Unless you plan to operate as a lone designer, you are single handedly going to kill design thinking in the team you work with with a bad attitude. I am surprised (and annoyed) by how many self-proclaimed design thinkers narrow-mindedly spit on other ideas in favor of their own. And I am not just talking about ideation sessions where you explicitly state that ideation time is to defer judgement. I am surprised about the behaviour around this sacred, creative ‘safe’ ground. A true designer, or design thinker, is open and encouraging. He or she will build upon ideas or at least be open to the possibility and opportunity of an idea no matter how far-fetched. This encouragement and support is what spurs creative ideation, and as time passes on a project, lowers inhibitions amongst members so that the design team can freely climb higher and more innovative pursuits.


3. Be uninspired by creative people and ideas

This is often interlinked with the previous point and is probably the most surprising anti-designerly attitude that ails many teams. If you scrunch up your nose at creatively silly ideas, feel embarrassed to laugh at yourself, or shut your mind off from exploring unrelated fields of knowledge and activity, then you are sorely limiting yourself to the mundane. Which is surprising since most individuals working in a design process want to describe themselves as an innovator, entrepreneur or artist. I feel much of this comes down to fear of failure which is perhaps the most destructive mindset…


4. Fear failure

I have argued many, MANY, times that fear of failure is the absolute kryptonite to a designerly approach. This fear is also the kryptonite to your success in life, in general. This is why a design approach is liberating for many- it allows, encourages and accepts risk and knows that risk often results in failure. Failure is a good thing, it equals strength and knowledge. Failure helps you make decisions just as much as success does (and is a better teacher at it). Often fear is propagated within a team due to the issues described above and in conjunction with the understandable anxiety around reputation, job security, and the like. If your boss or organisation does not support and understand that the design process is not a one track trick to success- that it also actively encourages failure- then you need to step back and ask yourself if the culture is ripe for the implementation of a design approach.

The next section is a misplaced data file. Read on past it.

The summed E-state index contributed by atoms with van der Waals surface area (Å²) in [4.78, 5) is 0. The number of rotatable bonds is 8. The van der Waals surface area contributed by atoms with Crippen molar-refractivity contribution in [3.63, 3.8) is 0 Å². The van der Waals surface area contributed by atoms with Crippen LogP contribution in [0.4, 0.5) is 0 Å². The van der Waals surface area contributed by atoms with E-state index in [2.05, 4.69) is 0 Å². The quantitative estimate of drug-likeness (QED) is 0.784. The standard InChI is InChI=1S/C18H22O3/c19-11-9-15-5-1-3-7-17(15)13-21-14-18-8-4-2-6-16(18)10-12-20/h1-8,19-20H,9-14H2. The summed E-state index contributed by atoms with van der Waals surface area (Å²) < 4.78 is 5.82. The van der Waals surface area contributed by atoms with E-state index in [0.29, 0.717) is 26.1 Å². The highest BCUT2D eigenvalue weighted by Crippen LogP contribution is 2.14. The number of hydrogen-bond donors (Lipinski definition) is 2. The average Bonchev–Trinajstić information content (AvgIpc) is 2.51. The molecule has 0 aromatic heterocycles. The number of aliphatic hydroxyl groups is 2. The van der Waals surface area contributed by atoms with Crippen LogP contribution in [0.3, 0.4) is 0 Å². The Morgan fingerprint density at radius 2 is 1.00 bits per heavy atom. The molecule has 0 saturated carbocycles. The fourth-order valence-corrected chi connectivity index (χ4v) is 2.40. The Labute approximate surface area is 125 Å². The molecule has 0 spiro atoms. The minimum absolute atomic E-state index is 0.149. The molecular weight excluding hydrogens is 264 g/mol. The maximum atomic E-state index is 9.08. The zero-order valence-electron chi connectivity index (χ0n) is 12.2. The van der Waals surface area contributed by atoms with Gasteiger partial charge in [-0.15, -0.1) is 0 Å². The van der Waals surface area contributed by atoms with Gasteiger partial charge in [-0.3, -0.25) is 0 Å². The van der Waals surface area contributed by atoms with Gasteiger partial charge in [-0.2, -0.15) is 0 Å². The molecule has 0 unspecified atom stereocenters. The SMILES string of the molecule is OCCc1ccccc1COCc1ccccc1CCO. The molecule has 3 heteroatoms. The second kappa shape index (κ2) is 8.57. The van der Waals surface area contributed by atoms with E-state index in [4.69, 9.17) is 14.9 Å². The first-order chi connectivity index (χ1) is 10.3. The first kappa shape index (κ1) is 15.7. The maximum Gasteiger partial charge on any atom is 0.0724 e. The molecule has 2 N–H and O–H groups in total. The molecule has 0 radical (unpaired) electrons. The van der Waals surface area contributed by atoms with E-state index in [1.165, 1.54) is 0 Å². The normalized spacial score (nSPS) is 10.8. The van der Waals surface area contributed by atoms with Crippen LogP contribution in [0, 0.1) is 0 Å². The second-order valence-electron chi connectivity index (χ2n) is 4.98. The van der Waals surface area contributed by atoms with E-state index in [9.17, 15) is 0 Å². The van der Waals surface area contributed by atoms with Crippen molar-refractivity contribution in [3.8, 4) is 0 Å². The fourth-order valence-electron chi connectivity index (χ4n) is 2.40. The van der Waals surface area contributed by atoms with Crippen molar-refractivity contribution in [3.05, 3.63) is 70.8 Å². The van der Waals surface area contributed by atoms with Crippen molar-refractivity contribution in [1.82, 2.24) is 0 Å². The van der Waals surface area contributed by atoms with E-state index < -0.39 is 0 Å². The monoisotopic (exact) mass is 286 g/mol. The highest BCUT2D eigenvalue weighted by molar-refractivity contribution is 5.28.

5. Put all of your expectation into a designerly approach

expectation is the root of all heartache

-a really cool guy from the 1600s

The design process won’t save you. It is not a panacea, and it is naive to assume that it will be the saviour of your troubled business and/or project. This is perhaps why i never understood the continuous debate over the success/failure of a design approach. No model, method or fad to emerge will ever be the answer- it is knowing when and in what context that a method will best achieve the desired outcome. This is why we have experienced design professionals and consultants whom understand if the characteristics and strengths of a design approach will be suitable towards the context and project at hand. Thought needs to be taken when deciding whether to use one approach or another, and design thinking is no exception to this consideration.


The Jerry Springer ending

I’ll admit that as a researcher I took design thinking for granted. I believed so much in the process of design and design thinking that I lost sight of the fact that design is incredibly delicate and sensitive. Sensitive to people’s attitudes, behaviour and application. A designerly approach in itself is not the answer; design needs the right people to manifest the qualities that so many business professionals admire. In either the midst of the meta through academic research, or distracted by the detail in practice, we have lost sight of the real fragility of design thinking.

but hey, what do i know